Lesson 2

Welcome aboard to another insightful flight of analysis! Today, we will venture across the clouded skies of data visualization using line plots. We aim to transform numerical data from our `Seaborn Flights`

dataset into these plots that can guide us through time and trends.

Now, you might wonder why visualization is needed when we already traversed the `flights`

dataset in our prior lessons? Through visualization, we can unearth underlying patterns, visualize massive volumes of data, track changes over time, and compare variables. This ability to visualize data is a widely sought-after skill in diverse fields, including data analytics, business intelligence, and data science.

Observing the number of passengers traveling each month over the years yields crucial insights: Is there a season attracting more travelers? How has the number of passengers evolved over the years? To answer these intriguing questions, let's board this data visualization expression!

`Matplotlib`

, a multi-platform data visualization library built on NumPy arrays, offers a wide range of graphical displays. It is designed for creating professional and high-quality graphics by fine-tuning every imaginable element of a graph. Here, we primarily use the `pyplot`

module for 2D plotting with `Matplotlib`

.

Enough with the chit-chat! Let's get our hands dirty with some visualization.

Python`1import matplotlib.pyplot as plt 2import seaborn as sns 3 4# Load the dataset 5flights_df = sns.load_dataset('flights')`

This simple block of code imports `Matplotlib`

's `pyplot`

module, the `Seaborn`

library, and loads the 'flights' dataset from Seaborn's readily available datasets collection using the `load_dataset()`

function. Once loaded, the data is available as a dataframe, which we'd use for our analysis.

The `Flights`

dataset provides the number of passengers for each month from 1949 to 1960. To visualize overall trends, we can render the passenger count for each month into line plots. `Line plots`

enable us to observe trends over the twelve-year timeline.

Let's unravel the first plot:

Python`1# Pivot the DataFrame to get the month as the index 2flights_df_pivot = flights_df.pivot(index="month", columns="year", values="passengers") 3 4# Plot the passenger count for each month over each year 5flights_df_pivot.plot(title='Passenger Counts (1949 - 1960)') 6plt.ylabel("Passenger Count") 7plt.show()`

In this block of code, we use the `pivot()`

function to rearrange the original dataframe to allow us to easily compare passenger counts for every month across all the years. This operation results in each month being an index, with each column representing a year and the cells holding the passenger count for a month in that year. We then plot this rearranged data as a line plot.

The resulting line plot presents lines for each year, with the x-axis showing the months and the y-axis representing the passenger counts. Each line's point corresponds to the passenger count for a particular month.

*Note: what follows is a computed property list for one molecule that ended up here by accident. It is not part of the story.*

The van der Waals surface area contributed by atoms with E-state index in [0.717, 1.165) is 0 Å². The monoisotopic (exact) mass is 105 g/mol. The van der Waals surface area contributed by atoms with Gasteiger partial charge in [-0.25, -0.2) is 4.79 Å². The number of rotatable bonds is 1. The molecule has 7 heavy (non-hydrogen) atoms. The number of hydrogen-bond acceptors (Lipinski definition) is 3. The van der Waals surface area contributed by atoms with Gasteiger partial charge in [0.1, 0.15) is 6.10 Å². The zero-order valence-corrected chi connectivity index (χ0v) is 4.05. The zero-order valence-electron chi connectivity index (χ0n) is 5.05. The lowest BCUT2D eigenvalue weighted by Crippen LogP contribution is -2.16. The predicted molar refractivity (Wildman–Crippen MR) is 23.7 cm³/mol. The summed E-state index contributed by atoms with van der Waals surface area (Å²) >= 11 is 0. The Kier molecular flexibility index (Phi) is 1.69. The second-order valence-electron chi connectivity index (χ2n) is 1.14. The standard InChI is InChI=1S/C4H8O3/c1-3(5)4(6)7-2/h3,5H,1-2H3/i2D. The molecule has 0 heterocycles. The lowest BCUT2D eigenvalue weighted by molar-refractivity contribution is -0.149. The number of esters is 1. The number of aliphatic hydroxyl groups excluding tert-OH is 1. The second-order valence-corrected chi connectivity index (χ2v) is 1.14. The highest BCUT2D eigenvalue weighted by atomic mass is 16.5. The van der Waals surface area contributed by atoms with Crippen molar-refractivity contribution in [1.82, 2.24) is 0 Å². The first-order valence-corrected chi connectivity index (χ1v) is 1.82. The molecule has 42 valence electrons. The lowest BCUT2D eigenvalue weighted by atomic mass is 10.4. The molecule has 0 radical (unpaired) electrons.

You can also take the fancy route and modify the plot's features. Let's meddle with some parameters:

`figsize`

: Adjusts the size of the plot.`grid`

: Sets the grid display.`linestyle`

: Changes the style of the line.

Python`1flights_df_pivot.plot(grid=True, figsize=(10,5), linestyle='--') 2plt.title("Passenger Counts (1949 - 1960)") 3plt.ylabel("Passenger Count") 4plt.show()`

In this block of code, we use the `grid`

, `figsize`

, and `linestyle`

parameters in the `plot()`

function to customize our plot. Setting `grid`

to True adds grid lines to the graph, making it easier to trace the trends at a glance. The `figsize`

parameter adjusts the size of the displayed plot, while the `linestyle`

parameter changes the style of the lines to dashed (`--`

).

This results in a more transparent, readable and more engaging plot.

Congratulations on your first successful graph plotting ride! You've now grasped the basic concepts of line plotting with `Matplotlib`

and understood how it effectively allows data visualization. You unraveled different trends and patterns from the passenger data and learned how to customize your line plots.

From this, you'll likely agree that visualization can be an efficient and agile mechanism to understand and analyze complex data efficiently. Visualizing the data gives us insights and helps us communicate our findings effectively.

We're all set for the practice exercises to come. These exercises will provide hands-on exposure to `line plotting`

and allow you to apply the skills you have just learned. These practices are integral in bolstering your understanding and preparing you for more intricate data visualization tasks. Ready to take off into the horizon of visualization skills?